All our enquiries are handled by the Citizens Advice Consumer Service, regardless of the complainant's location (enquiries include requests for consumer advice, complaints and information/intelligence).
This is a national service offering advice and guidance on consumer issues. Any complaint with a criminal element or more complicated enquiries will be forwarded to our department for consideration. This national service ensures that trends and emerging problems are identified and allows trading standards departments to focus their work in those areas.
When you speak to the Citizens Advice Consumer Service please make it clear what your concerns are with the safety of the product you have purchased/experienced/seen and the reasons for your concern.
Blind cord safety
Research suggests that since 1999 at least 28 children's deaths in the UK are the result of strangulation by looped blind cords.
Research by RoSPA found that most of these deaths occurred in children between 16 months and 36 months, when toddlers become mobile. Due to the physiology of a toddler the consequences of entanglement can be dire.
Toddlers' heads weigh proportionately more than their bodies and their muscular control is not yet fully developed, which makes them less likely to be able to free themselves. Their windpipes are smaller and less rigid than those of adults and older children which mean that they suffocate far more quickly if their necks are constricted.
These deaths can happen quickly and quietly, however with increased awareness these deaths are preventable. Trading Standards urge residents and businesses to check their premises for existing blinds and to install a safety device such as a cleat.
Nappy sack safety
In the UK there have been at least 10 deaths of babies under one year old caused by choking and suffocation hazards associated with nappy sacks.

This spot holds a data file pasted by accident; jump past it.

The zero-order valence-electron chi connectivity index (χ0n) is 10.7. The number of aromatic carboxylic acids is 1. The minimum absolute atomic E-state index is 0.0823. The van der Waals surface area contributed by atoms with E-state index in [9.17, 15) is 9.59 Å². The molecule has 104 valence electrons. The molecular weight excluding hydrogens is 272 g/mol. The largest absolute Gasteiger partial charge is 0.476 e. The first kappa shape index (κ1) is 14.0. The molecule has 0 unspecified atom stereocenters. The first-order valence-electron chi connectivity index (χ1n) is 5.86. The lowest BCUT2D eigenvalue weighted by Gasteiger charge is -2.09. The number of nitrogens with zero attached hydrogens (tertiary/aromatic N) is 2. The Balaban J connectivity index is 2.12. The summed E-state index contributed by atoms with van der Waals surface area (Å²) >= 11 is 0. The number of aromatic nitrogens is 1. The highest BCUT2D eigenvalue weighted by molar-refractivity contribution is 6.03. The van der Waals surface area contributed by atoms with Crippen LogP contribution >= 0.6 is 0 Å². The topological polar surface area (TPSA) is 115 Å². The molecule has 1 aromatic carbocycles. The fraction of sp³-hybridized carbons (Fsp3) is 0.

Nappy sacks are often stored near a baby and/or the baby's cot. The flimsy plastic material of the bag makes it light enough for the baby to grasp and move. A baby of this age will instinctively bring it to its mouth where the bag can easily obstruct the airways or can be inhaled.
Unfortunately babies lack the ability or instinct to remove the bag.
Liquitabs are detergents that have a jelly-like sweet appeal to young children. The alkaline substances in liquitabs can cause an immediate chemical burn.
If bitten and/or swallowed the child may suffer breathing problems as the airway starts to swell rapidly. Doctors have also seen cases were young children have burnt their eyes having rubbed them after handling liquitabs.
For further information visit the Royal Society for the Prevention of Accidents.
Button cell battery safety
Button cell batteries due to their size pose a choking risk to small children, who have a tendency to place small parts into their mouths. The lithium in the batteries reacts with saliva causing acid to leak within as little as an hour. The leaking acid can cause severe burns and damage to a throat, stomach and other internal organs, or even death.
These batteries can be found in everyday small household electronics such as remote controls, greeting cards, novelty items and toys. Make sure spare batteries are securely stored and battery compartments are secured before placing an item within a young child's reach.
Laser Pointer Safety Tips
It is recognised that lasers can cause damage to the eyes, and they can indirectly be hazardous in many ways. These important safety tips will assist consumers be safe when using laser pointers.
Tip 1: Only buy a laser pointer if you have a legitimate use for it